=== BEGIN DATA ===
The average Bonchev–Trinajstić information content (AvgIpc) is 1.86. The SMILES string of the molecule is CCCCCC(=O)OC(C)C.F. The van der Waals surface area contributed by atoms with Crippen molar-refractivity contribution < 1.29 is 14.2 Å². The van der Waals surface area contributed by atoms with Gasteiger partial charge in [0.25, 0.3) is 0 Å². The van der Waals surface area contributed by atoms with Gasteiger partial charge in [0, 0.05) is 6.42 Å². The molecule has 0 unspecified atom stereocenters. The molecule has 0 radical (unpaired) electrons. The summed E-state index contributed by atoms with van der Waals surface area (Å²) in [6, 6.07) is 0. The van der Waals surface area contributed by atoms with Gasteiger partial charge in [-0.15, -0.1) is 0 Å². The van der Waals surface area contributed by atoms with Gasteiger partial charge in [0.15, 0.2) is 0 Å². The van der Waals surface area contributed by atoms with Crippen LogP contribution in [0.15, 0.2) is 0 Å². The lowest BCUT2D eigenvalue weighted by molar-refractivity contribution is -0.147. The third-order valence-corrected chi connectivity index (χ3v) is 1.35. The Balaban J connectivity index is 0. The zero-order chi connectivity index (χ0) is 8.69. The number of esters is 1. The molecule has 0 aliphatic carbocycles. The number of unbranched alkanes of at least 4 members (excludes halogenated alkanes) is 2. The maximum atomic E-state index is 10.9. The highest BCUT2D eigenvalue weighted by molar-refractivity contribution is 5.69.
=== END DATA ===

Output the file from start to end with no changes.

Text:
The average Bonchev–Trinajstić information content (AvgIpc) is 1.86. The SMILES string of the molecule is CCCCCC(=O)OC(C)C.F. The van der Waals surface area contributed by atoms with Crippen molar-refractivity contribution < 1.29 is 14.2 Å². The van der Waals surface area contributed by atoms with Gasteiger partial charge in [0.25, 0.3) is 0 Å². The van der Waals surface area contributed by atoms with Gasteiger partial charge in [0, 0.05) is 6.42 Å². The molecule has 0 unspecified atom stereocenters. The molecule has 0 radical (unpaired) electrons. The summed E-state index contributed by atoms with van der Waals surface area (Å²) in [6, 6.07) is 0. The van der Waals surface area contributed by atoms with Gasteiger partial charge in [-0.15, -0.1) is 0 Å². The van der Waals surface area contributed by atoms with Gasteiger partial charge in [0.15, 0.2) is 0 Å². The van der Waals surface area contributed by atoms with Crippen LogP contribution in [0.15, 0.2) is 0 Å². The lowest BCUT2D eigenvalue weighted by molar-refractivity contribution is -0.147. The third-order valence-corrected chi connectivity index (χ3v) is 1.35. The Balaban J connectivity index is 0. The zero-order chi connectivity index (χ0) is 8.69. The number of esters is 1. The molecule has 0 aliphatic carbocycles. The number of unbranched alkanes of at least 4 members (excludes halogenated alkanes) is 2. The maximum atomic E-state index is 10.9. The highest BCUT2D eigenvalue weighted by molar-refractivity contribution is 5.69.